In an operation that took mission scientists three months to plan, NASA’s Mars Odyssey orbiter captured a series of panoramic images that showcases the curving Martian landscape below gauzy layers of clouds and dust.
This image of the Martian horizon was captured by the THEMIS camera on NASA’s Mars Odyssey orbiter. Image credit: NASA / JPL-Caltech / ASU.
“If there were astronauts in orbit over Mars, this is the perspective they would have,” said Mars Odyssey project scientist Jonathon Hill, of Arizona State University.
“No Mars spacecraft has ever had this kind of view before.”
“The reason why the view is so uncommon is because of the challenges involved in creating it.”
The images of the Martian horizon were captured by the Thermal Emission Imaging System (THEMIS) onboard Mars Odyssey.
They were taken from an altitude of about 400 km (250 miles) — the same altitude at which the space station flies above Earth.
The sensitivity of the THEMIS instrument to warmth enables it to map ice, rock, sand, and dust, along with temperature changes, on the planet’s surface.
It can also measure how much water ice or dust is in the atmosphere, but only in a narrow column directly below the spacecraft.
That’s because THEMIS is fixed in place on the orbiter; it usually points straight down.
The Mars Odyssey scientists wanted a more expansive view of the atmosphere.
Seeing where those layers of water-ice clouds and dust are in relation to each other helps them improve models of Mars’ atmosphere.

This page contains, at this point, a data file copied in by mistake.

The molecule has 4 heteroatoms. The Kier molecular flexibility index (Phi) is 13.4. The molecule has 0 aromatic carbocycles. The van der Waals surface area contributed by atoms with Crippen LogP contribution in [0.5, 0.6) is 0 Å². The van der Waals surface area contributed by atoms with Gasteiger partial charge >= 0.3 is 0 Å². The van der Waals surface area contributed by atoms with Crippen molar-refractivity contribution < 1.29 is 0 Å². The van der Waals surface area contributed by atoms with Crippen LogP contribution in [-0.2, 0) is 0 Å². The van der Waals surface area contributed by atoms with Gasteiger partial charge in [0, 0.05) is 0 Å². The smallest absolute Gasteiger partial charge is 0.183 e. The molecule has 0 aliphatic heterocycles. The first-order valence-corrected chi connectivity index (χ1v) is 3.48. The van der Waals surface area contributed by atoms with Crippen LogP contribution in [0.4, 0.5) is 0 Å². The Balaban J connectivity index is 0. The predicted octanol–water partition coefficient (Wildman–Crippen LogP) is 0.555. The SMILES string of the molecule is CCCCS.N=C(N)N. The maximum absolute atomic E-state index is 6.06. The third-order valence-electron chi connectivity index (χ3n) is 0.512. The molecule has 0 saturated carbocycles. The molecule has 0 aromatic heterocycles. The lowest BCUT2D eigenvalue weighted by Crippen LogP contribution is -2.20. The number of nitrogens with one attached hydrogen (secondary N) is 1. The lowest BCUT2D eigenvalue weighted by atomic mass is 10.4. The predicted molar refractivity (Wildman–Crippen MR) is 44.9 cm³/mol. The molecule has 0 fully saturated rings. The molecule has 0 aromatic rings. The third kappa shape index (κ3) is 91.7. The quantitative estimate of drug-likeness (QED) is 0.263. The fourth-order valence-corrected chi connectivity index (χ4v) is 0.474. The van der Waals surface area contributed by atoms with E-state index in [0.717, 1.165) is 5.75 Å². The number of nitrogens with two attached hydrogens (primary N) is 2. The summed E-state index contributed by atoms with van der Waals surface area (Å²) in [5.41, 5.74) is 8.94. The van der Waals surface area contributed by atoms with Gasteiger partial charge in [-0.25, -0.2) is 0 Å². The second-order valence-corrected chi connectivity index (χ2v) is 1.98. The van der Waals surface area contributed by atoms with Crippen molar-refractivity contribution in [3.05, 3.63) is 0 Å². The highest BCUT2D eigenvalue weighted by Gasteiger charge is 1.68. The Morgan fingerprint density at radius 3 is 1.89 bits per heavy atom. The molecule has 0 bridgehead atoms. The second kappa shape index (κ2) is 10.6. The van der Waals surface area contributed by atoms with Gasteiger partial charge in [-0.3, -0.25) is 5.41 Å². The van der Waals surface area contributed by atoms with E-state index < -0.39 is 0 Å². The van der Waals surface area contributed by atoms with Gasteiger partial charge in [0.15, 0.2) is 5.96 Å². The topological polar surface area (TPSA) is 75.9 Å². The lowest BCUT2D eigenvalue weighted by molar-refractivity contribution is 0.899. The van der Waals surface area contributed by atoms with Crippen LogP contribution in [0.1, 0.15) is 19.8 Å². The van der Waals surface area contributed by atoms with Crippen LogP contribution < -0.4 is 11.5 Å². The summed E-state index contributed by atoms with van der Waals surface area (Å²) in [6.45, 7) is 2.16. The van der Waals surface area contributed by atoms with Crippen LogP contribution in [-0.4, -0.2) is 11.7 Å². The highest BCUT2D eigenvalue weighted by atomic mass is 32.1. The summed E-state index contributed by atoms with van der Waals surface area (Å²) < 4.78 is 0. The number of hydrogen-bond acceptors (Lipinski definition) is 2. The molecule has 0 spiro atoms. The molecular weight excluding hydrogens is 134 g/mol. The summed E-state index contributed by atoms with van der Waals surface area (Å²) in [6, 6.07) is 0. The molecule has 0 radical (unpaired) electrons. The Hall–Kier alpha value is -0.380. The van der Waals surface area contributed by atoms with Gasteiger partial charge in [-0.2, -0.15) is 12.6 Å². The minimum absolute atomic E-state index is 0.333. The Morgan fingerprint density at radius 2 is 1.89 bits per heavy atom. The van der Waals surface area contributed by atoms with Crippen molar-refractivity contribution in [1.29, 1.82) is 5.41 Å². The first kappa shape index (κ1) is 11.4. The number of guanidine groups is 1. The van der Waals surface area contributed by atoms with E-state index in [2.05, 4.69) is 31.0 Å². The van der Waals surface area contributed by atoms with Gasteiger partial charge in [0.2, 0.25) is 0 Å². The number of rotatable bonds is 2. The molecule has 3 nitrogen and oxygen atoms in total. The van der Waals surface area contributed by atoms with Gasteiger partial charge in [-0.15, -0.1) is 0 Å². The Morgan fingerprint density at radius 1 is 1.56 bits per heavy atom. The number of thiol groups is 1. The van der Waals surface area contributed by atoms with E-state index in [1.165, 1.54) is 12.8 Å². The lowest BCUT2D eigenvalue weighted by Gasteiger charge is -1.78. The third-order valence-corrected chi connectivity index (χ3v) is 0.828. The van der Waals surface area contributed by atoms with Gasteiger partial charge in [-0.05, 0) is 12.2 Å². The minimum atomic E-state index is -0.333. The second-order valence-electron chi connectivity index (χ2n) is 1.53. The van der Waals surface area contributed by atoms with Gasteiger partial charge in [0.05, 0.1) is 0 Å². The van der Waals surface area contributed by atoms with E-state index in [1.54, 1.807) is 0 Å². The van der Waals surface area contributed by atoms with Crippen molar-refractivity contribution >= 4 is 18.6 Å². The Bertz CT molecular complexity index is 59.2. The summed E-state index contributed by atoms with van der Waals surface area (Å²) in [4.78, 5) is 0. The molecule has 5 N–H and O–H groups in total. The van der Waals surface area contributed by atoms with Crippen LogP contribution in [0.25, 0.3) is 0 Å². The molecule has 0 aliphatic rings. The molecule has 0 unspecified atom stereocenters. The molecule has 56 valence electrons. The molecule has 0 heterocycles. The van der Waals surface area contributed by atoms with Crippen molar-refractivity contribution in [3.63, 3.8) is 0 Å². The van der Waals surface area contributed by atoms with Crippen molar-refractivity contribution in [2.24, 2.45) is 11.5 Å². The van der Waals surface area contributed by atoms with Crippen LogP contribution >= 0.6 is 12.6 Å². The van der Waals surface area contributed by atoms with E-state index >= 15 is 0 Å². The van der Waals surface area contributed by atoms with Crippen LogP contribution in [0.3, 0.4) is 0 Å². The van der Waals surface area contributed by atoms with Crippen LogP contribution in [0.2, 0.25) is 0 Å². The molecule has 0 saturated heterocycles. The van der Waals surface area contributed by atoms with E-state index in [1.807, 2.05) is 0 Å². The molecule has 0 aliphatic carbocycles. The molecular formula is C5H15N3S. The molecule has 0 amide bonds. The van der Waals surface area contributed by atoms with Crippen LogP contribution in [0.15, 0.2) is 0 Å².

“I think of it as viewing a cross-section, a slice through the atmosphere,” said Mars Odyssey project scientist Jeffrey Plaut, of NASA’s Jet Propulsion Laboratory.
“There’s a lot of detail you can’t see from above, which is how THEMIS normally makes these measurements.”
Because THEMIS can’t pivot, adjusting the angle of the camera requires adjusting the position of the whole spacecraft.
In this case, the team needed to rotate the orbiter almost 90 degrees while making sure the Sun would still shine on the spacecraft’s solar panels but not on sensitive equipment that could overheat.
The easiest orientation turned out to be one where the orbiter’s antenna pointed away from Earth.
That meant the team was out of communication with Odyssey for several hours until the operation was complete.
To make the most of their effort, the researchers also captured imagery of the Martian moon Phobos.
This marks the seventh time in 22 years that the orbiter has pointed THEMIS at the moon in order to measure temperature variations across its surface.
“We got a different angle and lighting conditions of Phobos than we’re used to. That makes it a unique part of our Phobos dataset,” Dr. Hill said.
“The new imagery provides insight into the composition and physical properties of the moon.”
Source : Breaking Science News